Nation profile


General information
1,859,869 inhabitants (2012)
8.280 km²
Haut-Rhin and Bas-Rhin departments
Major cities
Strasbourg, Hagenau, Wissembourg, Milhüsa/Mülhausen (Mulhouse), Kolmar (Colmar)
State administration
French Republic
Territorial languages
German (Alsatian, Francian), French (Welche)
Official languages
Major religion
Catholic Cristianity, Protestant Christianity

The history of Alsace is linked to its location on the border between two major areas of European power: the Germanic area, represented by the Holy Roman Empire first and the German Empire after, and the French area. Straddling these two worlds, Alsace has had, at various stages of its history, its own, limited self-government. Thus, together with the Moselle region, Alsace enjoyed some degree of autonomy in Germany from 1911 to 1918, and afterwards, Alsace alone had its own Assembly within the French Republic from 1982 to 2015.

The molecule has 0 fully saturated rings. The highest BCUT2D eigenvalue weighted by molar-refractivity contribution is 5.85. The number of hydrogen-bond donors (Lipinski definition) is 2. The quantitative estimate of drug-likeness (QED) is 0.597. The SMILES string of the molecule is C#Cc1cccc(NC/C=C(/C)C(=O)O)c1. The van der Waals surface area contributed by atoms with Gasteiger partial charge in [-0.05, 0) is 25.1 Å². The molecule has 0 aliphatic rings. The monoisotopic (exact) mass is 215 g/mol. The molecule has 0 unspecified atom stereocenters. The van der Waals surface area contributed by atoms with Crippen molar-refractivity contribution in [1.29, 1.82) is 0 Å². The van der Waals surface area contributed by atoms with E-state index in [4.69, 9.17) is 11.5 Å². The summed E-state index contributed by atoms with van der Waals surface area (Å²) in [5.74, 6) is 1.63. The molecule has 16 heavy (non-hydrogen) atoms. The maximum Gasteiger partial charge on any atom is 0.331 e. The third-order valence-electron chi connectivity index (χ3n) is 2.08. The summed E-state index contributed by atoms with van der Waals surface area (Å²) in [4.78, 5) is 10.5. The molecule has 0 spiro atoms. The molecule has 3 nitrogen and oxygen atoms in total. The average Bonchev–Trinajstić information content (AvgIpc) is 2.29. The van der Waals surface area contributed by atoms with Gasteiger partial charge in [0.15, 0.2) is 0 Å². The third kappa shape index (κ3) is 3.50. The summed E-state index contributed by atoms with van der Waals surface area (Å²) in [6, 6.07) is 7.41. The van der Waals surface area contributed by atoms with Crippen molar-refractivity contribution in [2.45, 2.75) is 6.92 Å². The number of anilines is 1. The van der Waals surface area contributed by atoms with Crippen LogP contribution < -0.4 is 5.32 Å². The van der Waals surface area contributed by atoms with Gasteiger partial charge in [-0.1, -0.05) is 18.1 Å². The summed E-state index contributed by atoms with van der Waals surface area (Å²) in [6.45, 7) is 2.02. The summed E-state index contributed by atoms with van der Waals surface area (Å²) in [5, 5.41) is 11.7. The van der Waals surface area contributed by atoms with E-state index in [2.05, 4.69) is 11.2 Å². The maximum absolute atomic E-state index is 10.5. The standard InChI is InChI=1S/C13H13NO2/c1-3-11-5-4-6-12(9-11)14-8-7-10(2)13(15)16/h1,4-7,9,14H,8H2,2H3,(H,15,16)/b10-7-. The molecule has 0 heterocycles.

Since 2016, after the French National Assembly passed  a territorial reform in 2014, Alsace has found itself integrated into the larger administrative region of the Great East, together with the historical regions of Lorraine and Champagne. This, despite opposition from Alsace itself.

The Alsatian political movement now wants political institutions to be given back to Alsace, outside the Grand Est region. It also demands some degree of legislative and executive autonomy.